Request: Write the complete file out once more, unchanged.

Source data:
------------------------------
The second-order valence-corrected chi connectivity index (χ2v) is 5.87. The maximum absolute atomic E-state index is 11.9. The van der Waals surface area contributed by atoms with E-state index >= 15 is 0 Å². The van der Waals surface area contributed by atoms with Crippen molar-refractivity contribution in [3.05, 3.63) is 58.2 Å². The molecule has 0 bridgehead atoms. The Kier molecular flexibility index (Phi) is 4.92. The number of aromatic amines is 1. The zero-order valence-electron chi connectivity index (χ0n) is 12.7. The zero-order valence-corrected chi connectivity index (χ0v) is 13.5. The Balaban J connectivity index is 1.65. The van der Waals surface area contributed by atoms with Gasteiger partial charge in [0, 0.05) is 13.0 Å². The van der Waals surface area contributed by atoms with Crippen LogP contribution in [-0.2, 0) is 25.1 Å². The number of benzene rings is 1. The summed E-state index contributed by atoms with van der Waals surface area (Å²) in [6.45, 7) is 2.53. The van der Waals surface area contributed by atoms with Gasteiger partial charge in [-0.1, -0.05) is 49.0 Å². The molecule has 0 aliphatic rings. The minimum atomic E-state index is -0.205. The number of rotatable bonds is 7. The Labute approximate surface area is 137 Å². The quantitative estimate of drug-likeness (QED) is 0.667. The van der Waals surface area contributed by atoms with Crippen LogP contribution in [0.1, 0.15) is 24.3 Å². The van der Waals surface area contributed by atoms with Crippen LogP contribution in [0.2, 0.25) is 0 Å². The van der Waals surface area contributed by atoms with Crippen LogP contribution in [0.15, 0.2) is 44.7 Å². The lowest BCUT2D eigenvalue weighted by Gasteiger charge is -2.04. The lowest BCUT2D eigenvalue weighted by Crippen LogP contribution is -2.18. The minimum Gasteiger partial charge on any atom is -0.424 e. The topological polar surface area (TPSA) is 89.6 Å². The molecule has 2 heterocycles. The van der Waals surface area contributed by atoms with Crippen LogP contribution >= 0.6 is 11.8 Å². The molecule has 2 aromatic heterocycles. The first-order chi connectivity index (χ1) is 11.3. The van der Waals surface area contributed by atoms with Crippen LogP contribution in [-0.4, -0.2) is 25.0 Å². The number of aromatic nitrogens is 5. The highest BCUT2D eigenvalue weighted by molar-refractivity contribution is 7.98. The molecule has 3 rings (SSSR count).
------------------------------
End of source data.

The second-order valence-corrected chi connectivity index (χ2v) is 5.87. The maximum absolute atomic E-state index is 11.9. The van der Waals surface area contributed by atoms with E-state index >= 15 is 0 Å². The van der Waals surface area contributed by atoms with Crippen molar-refractivity contribution in [3.05, 3.63) is 58.2 Å². The molecule has 0 bridgehead atoms. The Kier molecular flexibility index (Phi) is 4.92. The number of aromatic amines is 1. The zero-order valence-electron chi connectivity index (χ0n) is 12.7. The zero-order valence-corrected chi connectivity index (χ0v) is 13.5. The Balaban J connectivity index is 1.65. The van der Waals surface area contributed by atoms with Gasteiger partial charge in [0, 0.05) is 13.0 Å². The van der Waals surface area contributed by atoms with Crippen LogP contribution in [-0.2, 0) is 25.1 Å². The number of benzene rings is 1. The summed E-state index contributed by atoms with van der Waals surface area (Å²) in [6.45, 7) is 2.53. The van der Waals surface area contributed by atoms with Gasteiger partial charge in [-0.1, -0.05) is 49.0 Å². The molecule has 0 aliphatic rings. The minimum atomic E-state index is -0.205. The number of rotatable bonds is 7. The Labute approximate surface area is 137 Å². The quantitative estimate of drug-likeness (QED) is 0.667. The van der Waals surface area contributed by atoms with Crippen LogP contribution in [0.1, 0.15) is 24.3 Å². The van der Waals surface area contributed by atoms with Crippen LogP contribution in [0.2, 0.25) is 0 Å². The van der Waals surface area contributed by atoms with Crippen LogP contribution in [0.15, 0.2) is 44.7 Å². The lowest BCUT2D eigenvalue weighted by Gasteiger charge is -2.04. The lowest BCUT2D eigenvalue weighted by Crippen LogP contribution is -2.18. The minimum Gasteiger partial charge on any atom is -0.424 e. The topological polar surface area (TPSA) is 89.6 Å². The molecule has 2 heterocycles. The van der Waals surface area contributed by atoms with Crippen LogP contribution >= 0.6 is 11.8 Å². The molecule has 2 aromatic heterocycles. The first-order chi connectivity index (χ1) is 11.3. The van der Waals surface area contributed by atoms with Crippen LogP contribution in [-0.4, -0.2) is 25.0 Å². The number of aromatic nitrogens is 5. The highest BCUT2D eigenvalue weighted by molar-refractivity contribution is 7.98. The molecule has 3 rings (SSSR count).